Using the supplies outside of the office bullpen, I was able to cable up the power supplies and some extra circuit breakers to make the test absorber motor controller with Beckhoff parts. I asked to borrow one of Ernesto's Laptop's and installed Twincat on it. I asked Zach, Maggie, Rajan, and Jackson on how to create a motor PLC to move a motor. They graciously took the time to go over every step and help me debug some issues. In two days, I had learned enough to move a motor with the PLC and connected all the virtual wires to make the limit switches and brakes work correctly. One thing I am proud of is creating a switch (by using the circuit breaker) to turn on the motor axis in Twincat and disable the brake. It proved useful in teaching Peter and also was a good safety check to disable the motor when not in use.
I called Peter and let him know when I was coming in so he could help me with finding
I brought all of the equipment
When I needed
Observe for mechanical clues on where to strain relief and run wires that don't collide with moving parts or get wires pinched. <- most work was here!
Establish rapport with your techs. They will make your life much easier! The more they can do the less you have to do.
Make sure to double check their work. It saves time in the long run.
Don't take shortcuts and let Lupe's shop know when the cables are not working. The quick and dirty method can have consequences.
Using the wires and ferrules in the office is much faster and easier than asking lupe's shop if the drawing has not been made.
Having 48V circuit breakers would be much safer when turning things on and off when redoing EL terminals connections on the fly.
Can never have too may rail mountable relays. I like to click buttons instead of clicking keys. I like having master power switches for both 24V and 48V.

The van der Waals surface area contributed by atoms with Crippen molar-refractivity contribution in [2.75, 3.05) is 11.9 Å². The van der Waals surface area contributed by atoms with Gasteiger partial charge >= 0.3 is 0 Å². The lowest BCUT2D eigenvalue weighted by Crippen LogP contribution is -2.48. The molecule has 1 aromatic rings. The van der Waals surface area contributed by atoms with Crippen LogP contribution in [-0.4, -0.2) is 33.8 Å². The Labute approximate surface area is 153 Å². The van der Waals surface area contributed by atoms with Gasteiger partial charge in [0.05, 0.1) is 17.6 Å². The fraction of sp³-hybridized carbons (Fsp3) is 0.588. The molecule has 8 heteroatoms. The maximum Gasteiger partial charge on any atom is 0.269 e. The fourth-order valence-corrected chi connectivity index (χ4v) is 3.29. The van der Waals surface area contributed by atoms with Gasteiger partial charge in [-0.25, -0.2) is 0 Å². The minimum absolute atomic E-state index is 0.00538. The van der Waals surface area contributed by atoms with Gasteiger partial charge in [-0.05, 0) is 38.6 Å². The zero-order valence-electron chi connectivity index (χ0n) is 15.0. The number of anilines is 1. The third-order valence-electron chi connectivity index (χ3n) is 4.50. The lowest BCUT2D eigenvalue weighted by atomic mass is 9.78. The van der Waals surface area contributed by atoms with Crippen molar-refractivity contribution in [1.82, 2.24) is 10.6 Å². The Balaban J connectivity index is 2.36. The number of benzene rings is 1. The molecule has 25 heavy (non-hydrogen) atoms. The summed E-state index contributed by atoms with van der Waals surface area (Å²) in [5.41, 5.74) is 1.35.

Bringing some zip ties and EL terminal drivers would help. I should get a fanny pack for this purpose.
I would like Tyson to reterminate the dongle connector and the Motor cable on the test absorber so each direction has the same connector. I had to order a special cable for testing the test absorber motor with the metal housing off. the metal housing needs to be off in order for people to access the limit switches and measure the travel distance.
Coming back from the summer shutdown, the XRT HOMS had a couple of issues.
- Pitch piezos weren't activating properly.
- Gantry differences appeared on M3H and M1H.
- Some EPICS PVs were still missing
Fixes and Notes
Piezos weren't working
This is an outstanding HOMS issue. Deadbands govern when the pitch state machine transitions from stepper to piezo. These deadbands are adjustable from EPICS. Their values are reset to zero following a power-cycle of the PLC.
The values have to be restored manually at this point. I wrote a little script and squirreled it away in the iocBoot directory for the xrt-homs IOC.
M1H Stepper Tuning
M1H still wasn't behaving. Really strange because it looked good earlier this summer. I modified the pitch control block to be more specific when logging an error in the coarse move step. Uncovered that SmoothMover was throwing an error, 0x4B07, or move timeout. It seemed the drive deadband was too large, so it was giving up before NC was happy. I can't change that deadband easily (need to connect directly to the drive), so I opted to widen the Target and Position values in the NC to avoid the error for now. Now the absolute move blocks in SmoothMover don't throw errors so the transition to the piezo succeeds.